According to the legend, “Jimmy Jay was a Chicago fireman whose band consisted of fellow firefighters he met from other engine houses all responding to a 20-story blaze. After the fire, the men who worked so well together decided to form a firehouse band and raise temperatures with their hot brand of bubblegum music.” Of course, none of this is true, Jimmy Jay and the First Responders is actually the brainchild of jingle writer Morty Guildenstein looking to break into the world of pop music in 1968.
“I played everything on the record and made the whole firefighter thing up, basically,” he says. “I was hoping to tie it in with a story song I had written about The Great Chicago Fire of 1871 but DJs flipped the record and started playing the bubblegum b-side, “Your Heart Ain’t Sayin’ (What Your Mouth is Thinkin’)” instead. When it took off in Chicago and parts of St. Louis, we had to find a Jimmy Jay and the First Responders to go out on the road and promote it. So me and my partner Artie Shapiro went to the nearest bowling alley and looked for five clean cut kids who might want to leave home for awhile.”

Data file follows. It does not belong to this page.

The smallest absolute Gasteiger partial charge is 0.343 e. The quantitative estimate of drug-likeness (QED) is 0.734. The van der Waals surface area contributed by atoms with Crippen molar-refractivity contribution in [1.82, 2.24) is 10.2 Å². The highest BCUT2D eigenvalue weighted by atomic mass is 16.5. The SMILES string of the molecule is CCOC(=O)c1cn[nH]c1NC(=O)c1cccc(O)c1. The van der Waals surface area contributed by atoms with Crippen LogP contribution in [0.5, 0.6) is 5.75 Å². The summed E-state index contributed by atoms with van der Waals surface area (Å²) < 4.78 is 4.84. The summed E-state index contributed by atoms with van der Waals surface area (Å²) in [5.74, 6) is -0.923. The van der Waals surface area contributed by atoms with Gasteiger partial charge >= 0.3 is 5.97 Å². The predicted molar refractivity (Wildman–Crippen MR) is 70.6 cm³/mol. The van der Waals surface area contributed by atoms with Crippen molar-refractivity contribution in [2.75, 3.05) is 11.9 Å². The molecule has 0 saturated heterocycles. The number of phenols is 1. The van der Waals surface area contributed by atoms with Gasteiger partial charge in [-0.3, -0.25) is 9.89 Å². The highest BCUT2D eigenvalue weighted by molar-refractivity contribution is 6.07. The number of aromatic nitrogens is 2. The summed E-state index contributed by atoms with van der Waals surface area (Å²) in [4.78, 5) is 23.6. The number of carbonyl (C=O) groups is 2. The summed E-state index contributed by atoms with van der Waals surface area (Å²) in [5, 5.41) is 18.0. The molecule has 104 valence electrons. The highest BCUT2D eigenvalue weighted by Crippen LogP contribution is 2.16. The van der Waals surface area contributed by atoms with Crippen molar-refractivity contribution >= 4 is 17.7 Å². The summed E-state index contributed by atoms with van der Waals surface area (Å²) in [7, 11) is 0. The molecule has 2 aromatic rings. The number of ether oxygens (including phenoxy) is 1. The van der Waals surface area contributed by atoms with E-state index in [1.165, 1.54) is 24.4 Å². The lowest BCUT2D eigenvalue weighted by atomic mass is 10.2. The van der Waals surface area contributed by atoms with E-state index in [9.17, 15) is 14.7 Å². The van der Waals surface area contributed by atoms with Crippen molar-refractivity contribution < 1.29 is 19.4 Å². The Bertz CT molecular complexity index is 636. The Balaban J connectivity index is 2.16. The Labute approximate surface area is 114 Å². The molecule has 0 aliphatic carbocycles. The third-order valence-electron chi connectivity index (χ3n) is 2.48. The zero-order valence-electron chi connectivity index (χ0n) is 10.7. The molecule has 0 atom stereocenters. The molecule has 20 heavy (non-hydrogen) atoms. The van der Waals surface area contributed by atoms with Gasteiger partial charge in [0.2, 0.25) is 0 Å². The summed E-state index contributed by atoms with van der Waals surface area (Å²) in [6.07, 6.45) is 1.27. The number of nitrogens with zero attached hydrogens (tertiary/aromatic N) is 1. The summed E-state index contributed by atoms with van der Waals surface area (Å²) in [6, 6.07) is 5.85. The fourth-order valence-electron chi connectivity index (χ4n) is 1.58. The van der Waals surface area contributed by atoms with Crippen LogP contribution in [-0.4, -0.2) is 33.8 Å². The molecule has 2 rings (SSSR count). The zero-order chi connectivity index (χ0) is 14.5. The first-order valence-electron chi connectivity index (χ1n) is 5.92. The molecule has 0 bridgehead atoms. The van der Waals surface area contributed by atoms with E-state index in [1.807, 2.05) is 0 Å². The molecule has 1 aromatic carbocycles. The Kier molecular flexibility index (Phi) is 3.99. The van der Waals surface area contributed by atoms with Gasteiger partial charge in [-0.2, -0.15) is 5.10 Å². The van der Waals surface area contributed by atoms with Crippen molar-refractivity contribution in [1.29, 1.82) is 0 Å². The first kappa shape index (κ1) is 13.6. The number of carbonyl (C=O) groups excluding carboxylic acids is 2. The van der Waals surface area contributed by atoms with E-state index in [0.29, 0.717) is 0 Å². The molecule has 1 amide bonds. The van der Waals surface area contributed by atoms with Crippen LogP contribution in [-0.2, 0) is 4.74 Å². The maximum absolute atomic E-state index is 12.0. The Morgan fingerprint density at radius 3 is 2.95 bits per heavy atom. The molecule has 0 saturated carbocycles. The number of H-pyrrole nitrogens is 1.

That started a trek that lasted ten years, long after the Jimmy Jay fire died down and this song was safely ensconced on hundreds of Oldies But Goodies collections. At one point Peter Brandel, the blonde young man who was Jimmy Jay on the road for all these years ( and who still plays the ocassional casino and amusement park gigs), sued for the rights to his own stage name. “You gotta be kiddin’ me,” Morty barked back. “But, hey, I gave the kid $279 right outta my pocket, I was gonna use it to buy a portable TV. It was more money than Peter had seen in a while.”
For Morty Guildenstein, there’s no such thing as a BONUS B-SIDE OF DUBIOUS DISTINCTION. There are only b-sides of no distinction. “We wrote them to be crap, basically so people would play the a-side. If someone even dropped the needle on a b-side on purpose, we weren’t doing our job right. So when people started playing the b-side instead of ‘The Great Fire of 1871,’ a classy song we put a lot of thought into, we pulled it off the later pressings and wrote something really craptacular for the new flip. So we threw together “You Keep Destroying My Mind” because ‘mind’ was a buzzword with the kids at the time and because we couldn’t give a shit. The lyrics took longer to say than they did to write.” Guildenstein isn’t kidding, he didn’t even stop to check if the line after “twelve little words and my life for the better would change” was indeed twelve words. It isn’t.